Page started 04.02.15

Years ago I used to like to draw and paint. Then I got interested in growing native plants and bush regeneration and we bought a bush block. Looking after that and trying to grow my own food means I don’t have a lot of time for anything else. I always wanted to have lessons in botanical art, but somehow it never happened.

Lately, I’ve been following a relatively new blog—Make-do Studio—and the author, Chris, has been showing off her artwork. It’s made me want to take it up again, so I’ve bought some materials and hope I can find the time to dabble a bit.

I unearthed some pencil drawings I did long ago. The date on a couple says ’86. OMG, no wonder I feel old!

I’ve just realised my printer is a scanner, too, so here they are :

This is my favourite, a Grey Butcherbird. Drawn from a photo taken of one we used to feed at our previous home. With great originality, we called him ‘Butch’ :



This one is the seed pod of a native banksia—Banksia serrata. I have a collection of unusual seed cases in a large bowl, mostly banksias as they are fascinating. I love collecting things from Nature :



My husband loved horses, so I drew these for him, taken, I think, from photos in the daily paper :




Added 11.02.15

This is Cheeky, one of my chickens :


I blew up her head (not literally!) :


And had a go at drawing her :


It doesn’t have the crispness of the drawings above, done 30 years ago, but hey, I’m just getting started again with drawing. I don’t think I’ve captured her insolent stare, but at least it looks like a chicken! Next job will be to repeat the drawing in watercolour pencils, something I’ve never used before.


Added 14.02.15

I traced the above pencil sketch of Cheeky the chicken and transferred it to a watercolour pad. I have two sets of watercolour pencils, one ordinary pencil type in wood, and a set of woodless watercolour sticks…solid colour, no wood exterior. I found the first set very hard; they didn’t seem to want to leave much colour on the paper. I ended up using the watercolour sticks which seemed softer.

It’s not easy. I’ve never drawn in colour before. If I tried to press hard, to darken the colour all it did was to bring up the underlying texture of the paper more. I only had a set of 12 colours, not a lot to work with and I found the kneadable eraser didn’t lift off the colour as easily as it does with graphite pencil. But maybe when I add water I’ll find I can do it that way. I’ve never used watercolours before so this is all new stuff. Here’s the coloured Cheeky :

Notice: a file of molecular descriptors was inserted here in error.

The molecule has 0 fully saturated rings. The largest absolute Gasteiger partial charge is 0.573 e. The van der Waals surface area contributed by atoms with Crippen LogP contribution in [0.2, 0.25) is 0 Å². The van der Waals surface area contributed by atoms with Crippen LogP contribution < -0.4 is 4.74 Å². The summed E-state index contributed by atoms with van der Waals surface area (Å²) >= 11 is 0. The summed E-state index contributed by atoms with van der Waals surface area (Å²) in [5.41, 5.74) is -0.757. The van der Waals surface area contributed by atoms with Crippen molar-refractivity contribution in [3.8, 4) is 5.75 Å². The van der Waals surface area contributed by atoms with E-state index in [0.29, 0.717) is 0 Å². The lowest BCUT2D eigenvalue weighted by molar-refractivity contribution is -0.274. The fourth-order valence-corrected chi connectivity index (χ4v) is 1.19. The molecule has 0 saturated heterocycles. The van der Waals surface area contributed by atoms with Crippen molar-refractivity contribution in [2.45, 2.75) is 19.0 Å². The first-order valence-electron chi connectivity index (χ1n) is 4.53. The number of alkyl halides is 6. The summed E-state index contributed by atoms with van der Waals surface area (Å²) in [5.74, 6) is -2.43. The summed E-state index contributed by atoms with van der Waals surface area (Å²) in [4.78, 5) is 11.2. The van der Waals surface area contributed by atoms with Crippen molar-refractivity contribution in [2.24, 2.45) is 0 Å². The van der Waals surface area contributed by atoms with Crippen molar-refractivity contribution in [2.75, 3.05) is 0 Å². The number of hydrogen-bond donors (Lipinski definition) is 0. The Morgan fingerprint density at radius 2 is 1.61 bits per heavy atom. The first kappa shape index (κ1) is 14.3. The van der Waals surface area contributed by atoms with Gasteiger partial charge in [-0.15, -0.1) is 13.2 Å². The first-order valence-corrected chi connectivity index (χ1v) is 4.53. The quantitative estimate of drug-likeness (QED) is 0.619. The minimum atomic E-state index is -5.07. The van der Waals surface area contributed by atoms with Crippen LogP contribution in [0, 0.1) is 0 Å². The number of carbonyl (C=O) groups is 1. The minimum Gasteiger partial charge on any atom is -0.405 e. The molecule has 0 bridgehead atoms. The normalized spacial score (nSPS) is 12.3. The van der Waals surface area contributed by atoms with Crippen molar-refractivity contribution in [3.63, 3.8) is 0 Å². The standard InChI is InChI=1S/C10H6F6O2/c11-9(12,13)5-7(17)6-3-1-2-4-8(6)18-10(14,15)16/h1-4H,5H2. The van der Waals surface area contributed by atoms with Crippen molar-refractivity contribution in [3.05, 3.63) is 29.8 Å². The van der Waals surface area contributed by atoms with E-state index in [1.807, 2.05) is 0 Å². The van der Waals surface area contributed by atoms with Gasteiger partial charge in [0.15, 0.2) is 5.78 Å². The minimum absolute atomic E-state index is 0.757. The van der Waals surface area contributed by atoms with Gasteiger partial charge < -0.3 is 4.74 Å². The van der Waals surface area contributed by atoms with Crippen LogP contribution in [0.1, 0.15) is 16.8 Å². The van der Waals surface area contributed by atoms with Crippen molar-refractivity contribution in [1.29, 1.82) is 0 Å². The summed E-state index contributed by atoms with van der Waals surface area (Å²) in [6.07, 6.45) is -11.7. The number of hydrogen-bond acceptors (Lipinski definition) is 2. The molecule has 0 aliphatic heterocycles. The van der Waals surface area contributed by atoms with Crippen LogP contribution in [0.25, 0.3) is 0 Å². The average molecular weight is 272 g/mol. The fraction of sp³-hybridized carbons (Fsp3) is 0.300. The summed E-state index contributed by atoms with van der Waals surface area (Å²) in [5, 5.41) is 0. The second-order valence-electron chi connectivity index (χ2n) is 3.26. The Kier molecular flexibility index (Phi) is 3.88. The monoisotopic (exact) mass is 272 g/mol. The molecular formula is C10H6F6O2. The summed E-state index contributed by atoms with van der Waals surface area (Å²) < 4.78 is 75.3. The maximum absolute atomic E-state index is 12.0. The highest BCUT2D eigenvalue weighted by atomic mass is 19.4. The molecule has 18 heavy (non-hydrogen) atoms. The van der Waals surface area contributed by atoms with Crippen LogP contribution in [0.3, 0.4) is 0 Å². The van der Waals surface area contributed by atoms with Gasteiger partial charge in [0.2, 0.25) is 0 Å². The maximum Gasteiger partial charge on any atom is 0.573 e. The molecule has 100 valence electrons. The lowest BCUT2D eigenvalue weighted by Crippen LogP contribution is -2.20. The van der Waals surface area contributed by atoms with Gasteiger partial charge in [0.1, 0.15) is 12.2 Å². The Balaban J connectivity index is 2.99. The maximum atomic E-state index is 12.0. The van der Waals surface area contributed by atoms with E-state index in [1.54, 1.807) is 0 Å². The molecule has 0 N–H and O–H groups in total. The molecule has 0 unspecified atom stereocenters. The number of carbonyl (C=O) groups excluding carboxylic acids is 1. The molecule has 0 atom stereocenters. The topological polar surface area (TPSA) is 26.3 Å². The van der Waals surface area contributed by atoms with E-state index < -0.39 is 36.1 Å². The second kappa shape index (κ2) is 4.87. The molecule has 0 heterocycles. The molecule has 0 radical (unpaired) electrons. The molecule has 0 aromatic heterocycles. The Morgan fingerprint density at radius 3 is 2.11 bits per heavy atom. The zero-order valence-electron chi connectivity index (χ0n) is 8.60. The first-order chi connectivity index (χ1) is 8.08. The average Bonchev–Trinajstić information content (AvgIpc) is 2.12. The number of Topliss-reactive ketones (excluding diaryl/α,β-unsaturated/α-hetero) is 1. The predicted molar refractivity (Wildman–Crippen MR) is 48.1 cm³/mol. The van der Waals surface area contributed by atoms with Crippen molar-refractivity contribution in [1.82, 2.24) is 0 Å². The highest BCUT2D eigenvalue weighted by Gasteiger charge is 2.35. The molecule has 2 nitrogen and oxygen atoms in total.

Added 15.02.15

I’ve decided having this page is a bit cumbersome to deal with so have moved it all to a new blog called drawingnstuff. Hope to see you there!

8 Responses to “Artwork”

  1. Chris Says:

    Oh wow! Lovely drawings. I love them all.

    You have an eye for detail and compose your pictures well. When you get the chance, I look forward to seeing your new creations. I’m sure the new mediums will take some getting used to, but because they’re pencils it shouldn’t take long to master them.

    Thanks for sharing your earlier works. Such talent should be shared. 🙂


    • foodnstuff Says:

      Thanks, Chris. Even now I can’t believe I actually did them! All but the banksia were done from photos, so no marks for composition there. I do love ‘Butch’ though. If I never do anything as good I will still be happy.


  2. Chris Says:

    Oh, I like the new chook addition. Lovely detail and you’re just warming up! 😉


    • foodnstuff Says:

      Thanks, Chris. (you didn’t see the pile of scrunched-up failed attempts in the bin. LOL.) I’ve been watching lots of videos. The amount of new art materials available is mind-boggling. I’ve discovered Officeworks has a good variety of Derwent materials, so might make a visit.


  3. Dean Garraway Says:

    Very nice drawings. Your Bio is almost identical to mine. I am stuck in suburbia though, and I have not picked up a pencil in almost
    20 years. I grew heaps of Poa, Lomandra and local Arcacia and planted them all around our local creeks. Am still having trouble getting rid of the remnant indigenous stuff in my garden lol


    • foodnstuff Says:

      Thanks Dean. By the dates it looks like I haven’t done any drawing for a year or so. Why aren’t there more hours in the day? Why does time go so quickly?

      So why don’t you want indig in your garden?


  4. Dean Garraway Says:

    I have a 630 m2 suburban block, and my food plants have quickly expanded this last year. Ideally would like a property eventually, but helping to feed 5 kids is the priority right now. I have a friend with a permie property, and learning alot from him. I have a garden maintenance business, but only took an interest in permie stuff over the last 12 months


    • foodnstuff Says:

      Sounds like you have your hands full! Learn as much about permaculture as you can….you could one day expand your garden maintenance business to include permaculture design and implementation. See if you can take an on-line PDC (permaculture design course). It’ll blow your mind!


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